Written by Valerie Davis, LPC
“Gratitude can transform common days into thanksgivings, turn routine jobs into joy, and change ordinary opportunities into blessings.” -William Arthur Ward
In America, we choose one day out of the year as the time to give thanks and identify all that we have to be grateful for- good ole thanksgiving day. What would happen if we used this approach in our daily lives? What impact does gratitude have on our brains and bodies? Leading researchers have found that a consistent gratitude practice can alter the neural structure of the brain, and the alterations are positively wonderful.
Gratitude is defined as the quality of being thankful, and the readiness to show appreciation for someone or something. In psychology, gratitude is seen as a powerful emotional response that we experience when we take time to identify and connect with the positive things in our lives. While experiencing gratitude does provide a warm, fuzzy feeling inside us, there is way more that occurs inside of us when we are connecting with this emotion.
Research has demonstrated that gratitude practice increases the production of the neurotransmitters serotonin and dopamine, and increases activity in the hypothalamus. Serotonin is frequently referred to as the “feel good” hormone. It has been linked to mood regulation, digestion, sleep, and memory. Medications used to treat depression often increase serotonin levels, which means you can use gratitude exercises as your natural antidepressant. Higher levels of dopamine have also been found to help counteract depression, as well as increase productivity, improve memory, and decrease impulsivity and self-destructive behavior. As for the hypothalamus, it’s the part of the brain that impacts body functions like eating, sleeping, drinking, as well as our metabolism and stress levels. Those who show more gratitude have been found to have better functioning metabolisms and lower levels of stress.
So what does this really mean in terms of what it does for us?
Studies have shown that practicing gratitude has mental, physical, and social benefits. With increased gratitude comes an increase in life satisfaction, happiness/positive moods, resilience, ability to sleep, immune system strength, feelings of connectedness to others, prosocial behaviors, energy levels, and overall physical health. The more we take the time to be thankful for what we have, who surrounds us, and our life experiences, the better we are going to feel across the board!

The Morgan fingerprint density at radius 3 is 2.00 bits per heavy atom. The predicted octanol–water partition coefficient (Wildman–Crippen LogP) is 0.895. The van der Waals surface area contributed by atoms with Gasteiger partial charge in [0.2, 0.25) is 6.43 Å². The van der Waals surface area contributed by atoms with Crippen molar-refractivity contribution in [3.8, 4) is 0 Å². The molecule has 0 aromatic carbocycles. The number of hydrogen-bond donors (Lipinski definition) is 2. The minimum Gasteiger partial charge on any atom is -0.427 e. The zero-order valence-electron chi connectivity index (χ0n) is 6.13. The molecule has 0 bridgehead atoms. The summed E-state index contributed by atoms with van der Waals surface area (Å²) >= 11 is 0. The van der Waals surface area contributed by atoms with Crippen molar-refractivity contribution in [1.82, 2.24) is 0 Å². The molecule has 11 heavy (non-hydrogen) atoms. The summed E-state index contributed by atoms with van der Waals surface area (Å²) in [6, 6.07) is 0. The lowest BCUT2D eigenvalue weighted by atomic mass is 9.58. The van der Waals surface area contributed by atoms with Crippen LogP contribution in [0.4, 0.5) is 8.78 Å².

Now that you’ve read about the benefits of practicing gratitude, you may be wondering how you can start to add gratitude practice into your daily routine. I’ve chosen five of my favorite, and fairly easy, methods of practicing gratitude to share.
2. Thank someone for something once a day. Reach out to a family member, friend, or coworker and thank them for something they’ve done, or just for being them! This can be as easy as sending a quick text or a five-minute phone call. Including someone else in your gratitude exercise is a great way to spread the effects of gratitude while also connecting in a unique way with someone in your life. You reap the benefits of practicing gratitude while making someone else’s day- win win!
Starting to incorporate gratitude practices into your life may seem overwhelming at first (oh great, something else I need to do everyday), but you can create a simple way to get in touch with it in whatever way works for you. Maybe even start by taking a moment to thank yourself for making time to read this blog! As mentioned before, gratitude practice increases dopamine levels- the beauty in this is that this shift communicates to your brain to do more of whatever you have been doing. Meaning, the more you exercise feelings of gratitude, the more your mind will be able to identify what you are grateful for. Just like everything, you will get better with practice.
We at Urban Balance would like to thank YOU for visiting our page, and wish you the best of luck on your gratitude journey.